Dress Up As Natives – You Had to Be There + 2 EP (Public, 1982)

I lucked out a few years back and found myself dealing with a veteran collector whose musical tastes congealed into a brackish pool that closely mirrored my own. Over the course of a few rambling emails, I’d succeeded in situating myself as the unworthy recipient of three ART DAMAGED cd’s that had been previously comped for a friend—futile muzzling attempt or not, I gleefully accepted and I’m still grateful; thanks again, Bruce! Most of the bands were standards: Gordons, Monochrome Set, Names, etc., but a few participants, like Dress Up As Natives, stuck out as unidentified, foreign entities. A web search yielded little more than their inclusion here.

Its status as a complete unknown notwithstanding, the DUAN single inhabits the same lost No Wave continuum as the Crazy Hearts and ESG. The rancorous and accusatory “YOOOUUU” in You Had to Be There drips with a disaffected monotone and palpable indignation that’s reminiscent of the sentiments best expressed in primitive 60’s garage discs. The back of the PS makes mention of practicing at the Krishna house, so it’s easy to chalk up its tone-deaf incantation as the byproduct of some poorly administered transcendental medicines.

I’m not sure how many copies of this record were pressed, but most Public releases were issued in editions of 200-500. Thanks to BC who succumbed to the collector's malaise and agreed to cut his copy loose.



Grover / Didn't Expect
You Had to Be There


Particles – Colour In EP (EMI Custom, 1980)

You’ve heard it countless times before: Everyone’s favorite penal colony outclasses all attendant parties and effortlessly delivers the goods again and again and again. From the Elois to the Leftovers, Australia has made a national habit of consistently fostering some of the most unique and formidable permutations in the musical underground. This aptitude even extends into the realm of toothsome pop smarts and hooks—if you’re not totally convinced, just hunker down and spend some quality time with the first couple of Go-Betweens singles, the Marching Girls 45 or the skeletal DIY meisterwerk that is the first Particles ep.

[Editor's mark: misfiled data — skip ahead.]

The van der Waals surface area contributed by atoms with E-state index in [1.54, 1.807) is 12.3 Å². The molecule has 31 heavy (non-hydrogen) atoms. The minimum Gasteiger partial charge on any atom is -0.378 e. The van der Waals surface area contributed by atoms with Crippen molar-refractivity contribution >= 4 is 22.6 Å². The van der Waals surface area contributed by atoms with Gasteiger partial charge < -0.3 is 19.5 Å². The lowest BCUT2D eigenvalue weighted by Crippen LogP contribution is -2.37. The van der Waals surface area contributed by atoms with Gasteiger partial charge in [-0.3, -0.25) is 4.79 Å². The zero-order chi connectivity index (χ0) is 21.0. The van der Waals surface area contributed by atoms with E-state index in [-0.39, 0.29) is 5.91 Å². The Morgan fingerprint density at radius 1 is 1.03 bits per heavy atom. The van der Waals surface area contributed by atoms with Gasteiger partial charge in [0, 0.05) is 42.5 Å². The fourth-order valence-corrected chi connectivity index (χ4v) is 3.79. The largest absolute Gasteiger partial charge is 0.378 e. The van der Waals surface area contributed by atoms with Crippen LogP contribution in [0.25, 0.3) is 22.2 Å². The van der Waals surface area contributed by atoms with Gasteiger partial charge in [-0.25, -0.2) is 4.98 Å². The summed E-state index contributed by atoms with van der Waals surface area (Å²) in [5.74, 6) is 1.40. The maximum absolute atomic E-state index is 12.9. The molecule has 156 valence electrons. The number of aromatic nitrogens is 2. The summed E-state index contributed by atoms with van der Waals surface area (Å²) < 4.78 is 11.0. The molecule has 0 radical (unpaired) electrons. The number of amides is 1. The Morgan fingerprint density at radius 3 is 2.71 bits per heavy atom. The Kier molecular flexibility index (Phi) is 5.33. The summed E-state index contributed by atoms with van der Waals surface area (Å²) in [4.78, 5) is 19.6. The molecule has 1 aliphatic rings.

Despite their place as one of the more obscure outfits in the Australian post-punk scene, the Particles managed to release three records during their relatively long life span. This, their first, is my favorite of the bunch—the plaintive lament on the A-side and the upbeat charmer on the flip are definitely a precog nod towards the musical trends that would unfold in the UK. In fact, Zig Zag fits quite snugly as the connective strand between the Pleasure Seekers and the Shop Assistants. Their second ep, Advanced Colouring, is equally worth pursuing and I would’ve included its tracks here as well, but I still haven’t had a chance to get it digitized. Both singles were initially available as EMI Custom pressings and were later reissued (1983) on the Guthugga Pipeline imprint.

Special thanks to that enigmatic syntheaste, SS, for introducing me to these records + giving me a head start.



Driving Me
Apricots Dream / Zig Zag


Dolly Mixture – Everything and More b/w You and Me on the Seashore (Respond, 1982)

I recently received a lengthy missive that lambasted me for thoughtlessly overlooking this month’s standing as NWHM. In a meager attempt to atone for this transgression and stymie further Dworkinian ire, I’d like to dedicate the next four entries to womynkind and its contribution to the rockunroll idiom—I mean beyond standard bass duties, bros. Huddle close and stand ready as we prepare to navigate those tumultuous, estrogen-filled tributaries, disembarking only long enough to plant a flag on the infrequent fertile patch.

The Dolly Mixture were pure pop confection; A honeyed concoction wrapped up neatly in an elaborate latticework of ribbon and yarn. Conceptually aligned with the Shangri-La’s, ABBA and the Times, they predated and unintentionally precipitated C86, Calvin Johnson, the Pipettes, etc. Their recorded oeuvre, while mostly worthwhile, is decidedly eclipsed by the jubilant brilliance of their third single, Everything and More—the perfection of that song being almost enough to exculpate Paul Weller from his long list of aural blunders.